By David Hennessy
Dilated Theatre are currently presenting an intriguing production based on Franz Kafka’s A Letter to My Father.
Kafka v Kafka, starring and produced by Adam Henderson Scott who previously starred in The Playboy of the Western World, shows a confrontation between author Franz Kafka and his father Herman Kafka but it is a communication where understanding is very rare.
Although Herman refers to the meeting as a trial and those there to hear it as judge or jury, Franz is quick to answer it is “not even a preliminary hearing, just a communication”.
Franz is puzzled as to why he has never felt love from his father and brings up incidents from his childhood when his father embarrassed him or failed to show him affection. Herman, reserved and almost apologetic, explains that this was not his intention. However, when pushed on the topic, Herman shows he is capable of fierce rage towards his son. The Irish actor Michael Loughnan plays his father Herman Kafka with restraint, although he builds to explosive and startling eruptions of rage.
Adam Henderson Scott goes through the range of emotions within this play, showing sensitivity and another convincing accent as he plays this role with a well spoken Southern English accent after he displayed an impressive Irish accent in Playboy (Adam is originally from Newcastle).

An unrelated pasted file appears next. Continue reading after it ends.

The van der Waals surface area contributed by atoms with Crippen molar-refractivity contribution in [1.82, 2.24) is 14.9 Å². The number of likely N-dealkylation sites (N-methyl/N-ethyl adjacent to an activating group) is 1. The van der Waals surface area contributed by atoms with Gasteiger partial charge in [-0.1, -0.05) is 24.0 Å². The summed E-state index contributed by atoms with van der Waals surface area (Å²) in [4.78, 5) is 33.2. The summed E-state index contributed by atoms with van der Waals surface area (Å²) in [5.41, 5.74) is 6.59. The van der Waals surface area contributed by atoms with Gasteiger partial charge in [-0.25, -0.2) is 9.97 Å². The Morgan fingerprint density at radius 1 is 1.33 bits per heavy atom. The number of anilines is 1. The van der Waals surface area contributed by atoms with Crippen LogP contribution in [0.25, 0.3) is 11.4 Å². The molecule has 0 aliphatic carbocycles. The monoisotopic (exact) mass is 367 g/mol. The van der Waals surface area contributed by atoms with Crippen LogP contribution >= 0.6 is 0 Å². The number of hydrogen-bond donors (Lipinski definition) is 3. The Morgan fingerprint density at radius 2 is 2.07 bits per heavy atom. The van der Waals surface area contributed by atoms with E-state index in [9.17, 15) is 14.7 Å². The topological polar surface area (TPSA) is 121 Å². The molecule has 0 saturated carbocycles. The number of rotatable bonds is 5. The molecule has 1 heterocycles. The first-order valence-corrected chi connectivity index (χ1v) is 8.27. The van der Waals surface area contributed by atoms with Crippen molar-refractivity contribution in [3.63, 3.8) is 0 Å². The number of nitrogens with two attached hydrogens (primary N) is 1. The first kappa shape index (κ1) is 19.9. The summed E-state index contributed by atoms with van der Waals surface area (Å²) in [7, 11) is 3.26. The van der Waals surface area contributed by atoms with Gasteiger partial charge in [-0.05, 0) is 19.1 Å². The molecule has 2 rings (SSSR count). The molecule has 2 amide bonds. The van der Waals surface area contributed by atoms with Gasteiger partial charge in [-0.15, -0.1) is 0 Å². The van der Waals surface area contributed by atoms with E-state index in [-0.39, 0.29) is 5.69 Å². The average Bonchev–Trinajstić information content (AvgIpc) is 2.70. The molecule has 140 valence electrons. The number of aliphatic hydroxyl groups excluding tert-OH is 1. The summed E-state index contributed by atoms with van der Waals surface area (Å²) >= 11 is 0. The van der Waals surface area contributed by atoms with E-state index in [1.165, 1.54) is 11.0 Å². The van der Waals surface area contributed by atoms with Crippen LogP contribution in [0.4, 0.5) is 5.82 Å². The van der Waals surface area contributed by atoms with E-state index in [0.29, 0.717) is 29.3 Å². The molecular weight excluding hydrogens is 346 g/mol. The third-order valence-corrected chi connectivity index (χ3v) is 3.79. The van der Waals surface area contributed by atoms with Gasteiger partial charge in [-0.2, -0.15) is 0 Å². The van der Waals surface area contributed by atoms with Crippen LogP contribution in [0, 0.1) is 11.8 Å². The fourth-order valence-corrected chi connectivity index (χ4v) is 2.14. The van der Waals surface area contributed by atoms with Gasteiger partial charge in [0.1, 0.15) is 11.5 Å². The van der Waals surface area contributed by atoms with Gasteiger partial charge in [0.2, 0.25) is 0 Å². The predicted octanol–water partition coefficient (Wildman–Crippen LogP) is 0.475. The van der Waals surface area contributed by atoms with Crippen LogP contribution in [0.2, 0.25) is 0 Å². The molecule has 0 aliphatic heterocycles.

The twist is in that this meeting never happened anywhere other than the author’s head.
Although there is an excellent supporting cast playing Franz’s mother and sister and other characters, the back and forth between Franz and Herman is all important here. Set entirely in one room, the onus is put squarely on performance. Henderson Scott and Loughnan do well to absorb the audience into their family affairs and it is easy to relate and sympathise with both.
The small space is well used with use of lights and music adding to the drama. The piece is directed by London-Irish James O’Donnell who has previously directed a reimagining of The Cherry Orchard and The Parasite.
Franz Kafka is hailed by many as one of the greatest writers of the 20th century and the godfather of existentialist literature. He was 36 when he was driven to write a letter to the father that he feared, addressing his harsh and authoritarian treatment of his son and the humiliations he inflicted on him. The letter, over 100 pages long, was read by his sister and his mother, but not one word was read by his father.
In the play, Henderson Scott’s Franz talks about how he felt so insignificant and weak when standing beside his powerful father in changing rooms. This hints that the writer suffered from Body Dysmorphic Disorder as well as depression.
All in all, this is an insightful piece about the mind of one of literature’s greats.
Kafka v Kafka, by Howard Colyer based on Franz Kafka’s A Letter to My Father, is at Etcetera Theatre, 265 Camden High Street (above the Oxford Arms, until November 16. http://www.kafkavkafka.com/.